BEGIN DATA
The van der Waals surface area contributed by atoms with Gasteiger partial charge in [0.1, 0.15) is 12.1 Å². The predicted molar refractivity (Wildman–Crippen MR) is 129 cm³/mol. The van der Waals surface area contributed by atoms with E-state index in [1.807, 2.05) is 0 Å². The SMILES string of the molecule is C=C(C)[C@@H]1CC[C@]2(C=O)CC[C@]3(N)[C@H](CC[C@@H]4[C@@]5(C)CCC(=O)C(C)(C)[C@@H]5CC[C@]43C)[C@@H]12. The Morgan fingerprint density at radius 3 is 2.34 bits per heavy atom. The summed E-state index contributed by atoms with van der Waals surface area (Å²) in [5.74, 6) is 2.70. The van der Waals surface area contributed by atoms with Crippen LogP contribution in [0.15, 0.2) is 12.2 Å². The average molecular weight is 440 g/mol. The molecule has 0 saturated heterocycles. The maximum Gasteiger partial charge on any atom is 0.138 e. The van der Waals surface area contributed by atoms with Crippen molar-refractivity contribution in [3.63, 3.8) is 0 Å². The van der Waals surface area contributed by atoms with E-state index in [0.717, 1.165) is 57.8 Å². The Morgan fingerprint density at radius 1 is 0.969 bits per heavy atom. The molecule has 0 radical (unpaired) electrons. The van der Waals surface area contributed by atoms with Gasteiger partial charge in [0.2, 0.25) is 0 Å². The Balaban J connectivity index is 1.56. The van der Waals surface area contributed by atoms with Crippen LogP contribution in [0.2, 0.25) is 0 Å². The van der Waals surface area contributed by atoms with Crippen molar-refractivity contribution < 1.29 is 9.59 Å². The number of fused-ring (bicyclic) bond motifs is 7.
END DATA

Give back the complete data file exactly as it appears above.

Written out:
The van der Waals surface area contributed by atoms with Gasteiger partial charge in [0.1, 0.15) is 12.1 Å². The predicted molar refractivity (Wildman–Crippen MR) is 129 cm³/mol. The van der Waals surface area contributed by atoms with E-state index in [1.807, 2.05) is 0 Å². The SMILES string of the molecule is C=C(C)[C@@H]1CC[C@]2(C=O)CC[C@]3(N)[C@H](CC[C@@H]4[C@@]5(C)CCC(=O)C(C)(C)[C@@H]5CC[C@]43C)[C@@H]12. The Morgan fingerprint density at radius 3 is 2.34 bits per heavy atom. The summed E-state index contributed by atoms with van der Waals surface area (Å²) in [5.74, 6) is 2.70. The van der Waals surface area contributed by atoms with Crippen LogP contribution in [0.15, 0.2) is 12.2 Å². The average molecular weight is 440 g/mol. The molecule has 0 saturated heterocycles. The maximum Gasteiger partial charge on any atom is 0.138 e. The van der Waals surface area contributed by atoms with Crippen molar-refractivity contribution in [3.63, 3.8) is 0 Å². The van der Waals surface area contributed by atoms with E-state index in [0.717, 1.165) is 57.8 Å². The Morgan fingerprint density at radius 1 is 0.969 bits per heavy atom. The molecule has 0 radical (unpaired) electrons. The van der Waals surface area contributed by atoms with Gasteiger partial charge in [0.2, 0.25) is 0 Å². The Balaban J connectivity index is 1.56. The van der Waals surface area contributed by atoms with Crippen LogP contribution in [0.2, 0.25) is 0 Å². The van der Waals surface area contributed by atoms with Crippen molar-refractivity contribution < 1.29 is 9.59 Å². The number of fused-ring (bicyclic) bond motifs is 7.